Drivers on the road today have the most temptation to commit distracted driving than ever before. From fast food drive-thrus to car settings and everything in between, our attention is stretched thin. No matter how good at multitasking we may seem, when we split our attention between activities, we make more mistakes. It is your job to stay informed and stay attentive on the road, so you don’t make a fatal mistake.
Just how big is the issue of Distracted Driving? According to the Centers for Disease Control and Prevention (CDC), approximately 400,000 people are injured and 3,000 people die from accidents involving distracted driving every year. Although car safety advancements have improved passenger survivability rates, 1 in 5 people who die in distracted driving accidents are pedestrians or cyclists. Thousands of lives are claimed each year due to distracted driving-related incidents that are entirely preventable.
What Exactly is Distracted Driving?
Distracted driving happens when a motorist’s focus is diverted from driving. The National Highway Traffic Safety Administration (NHTSA) classifies distracted driving into three categories: visual, manual, and cognitive. Any of these forms of distracted driving will reduce your reaction time, decrease your perception, and have a negative impact on your judgment.
Visual distractions cause you to take your eyes off the road. If you are driving 55mph and look away from the road for five seconds to program navigation, adjust the radio or grab something from the backseat, you will travel approximately the length of a football field before your vision returns to the road.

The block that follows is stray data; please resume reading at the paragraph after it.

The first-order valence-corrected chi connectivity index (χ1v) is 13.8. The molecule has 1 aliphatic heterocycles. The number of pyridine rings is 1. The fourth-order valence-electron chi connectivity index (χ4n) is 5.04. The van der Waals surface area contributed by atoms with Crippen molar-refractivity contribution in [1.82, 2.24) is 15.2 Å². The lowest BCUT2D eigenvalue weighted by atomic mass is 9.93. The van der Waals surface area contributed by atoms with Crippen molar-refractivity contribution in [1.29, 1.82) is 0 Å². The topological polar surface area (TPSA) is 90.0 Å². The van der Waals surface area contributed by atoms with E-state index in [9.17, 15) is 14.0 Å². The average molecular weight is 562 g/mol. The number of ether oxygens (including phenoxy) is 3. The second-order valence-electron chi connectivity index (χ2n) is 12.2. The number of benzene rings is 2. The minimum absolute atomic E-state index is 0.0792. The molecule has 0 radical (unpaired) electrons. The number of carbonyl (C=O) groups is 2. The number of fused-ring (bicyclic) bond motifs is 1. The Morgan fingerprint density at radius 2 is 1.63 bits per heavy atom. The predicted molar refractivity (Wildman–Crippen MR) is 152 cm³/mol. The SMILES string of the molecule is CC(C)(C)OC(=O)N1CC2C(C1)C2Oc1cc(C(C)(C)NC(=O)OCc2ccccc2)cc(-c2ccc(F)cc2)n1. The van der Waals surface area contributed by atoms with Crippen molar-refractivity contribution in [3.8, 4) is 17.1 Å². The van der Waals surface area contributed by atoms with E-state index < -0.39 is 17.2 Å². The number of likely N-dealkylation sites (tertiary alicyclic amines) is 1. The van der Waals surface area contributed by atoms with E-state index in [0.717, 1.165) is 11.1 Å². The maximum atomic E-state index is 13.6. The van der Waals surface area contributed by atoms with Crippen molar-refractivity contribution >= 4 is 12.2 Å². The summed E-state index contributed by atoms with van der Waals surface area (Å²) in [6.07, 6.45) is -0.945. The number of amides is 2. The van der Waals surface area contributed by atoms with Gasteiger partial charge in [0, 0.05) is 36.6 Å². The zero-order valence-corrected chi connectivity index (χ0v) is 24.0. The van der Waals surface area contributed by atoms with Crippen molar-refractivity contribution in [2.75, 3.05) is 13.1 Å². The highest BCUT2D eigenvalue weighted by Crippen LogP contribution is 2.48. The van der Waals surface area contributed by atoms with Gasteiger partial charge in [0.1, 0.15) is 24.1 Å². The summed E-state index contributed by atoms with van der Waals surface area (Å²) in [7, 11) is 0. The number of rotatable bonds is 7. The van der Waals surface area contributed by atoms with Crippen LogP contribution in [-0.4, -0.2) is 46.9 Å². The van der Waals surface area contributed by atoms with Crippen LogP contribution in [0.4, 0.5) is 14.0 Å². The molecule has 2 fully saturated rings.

Taking one or both hands off the wheel is an example of a manual distraction. Eating, drinking, smoking, and even adjusting car settings such as AC are primary reasons why people surrender control of their vehicle when driving. Research by the NHTSA and CDC conclude that a driver increases their chance of being involved in a crash when reaching for an object by 800%.
Anything that takes your mind away from driving would fall under the cognitive category of distracted driving. Whether you are daydreaming, talking to fellow passengers, or thinking about something other than driving would qualify as distracted driving. When your mind is focused on anything other than driving, there is a loss of brain activity in the areas of your brain required to safely operate a vehicle. This inactivity increases your chance of making a driving error which can lead to an accident.
Today’s Drivers Keep Reaching for Their Phones while Behind the Wheel
Texting while driving is one of the most prominent and dangerous forms of distracted driving because it is an activity that falls under all three categories of distracted driving. In fact, in the United States, 1 in 4 car accidents are caused by a driver who is texting. In 2021, The Zebra surveyed American drivers and while 36.4 percent agree that using a cellphone while driving hinders your ability to drive, 36 percent admit to mobile device use while being behind the wheel. To put that into perspective, at any given point during the day, over 650,000 people are simultaneously driving a vehicle and using their cell phones.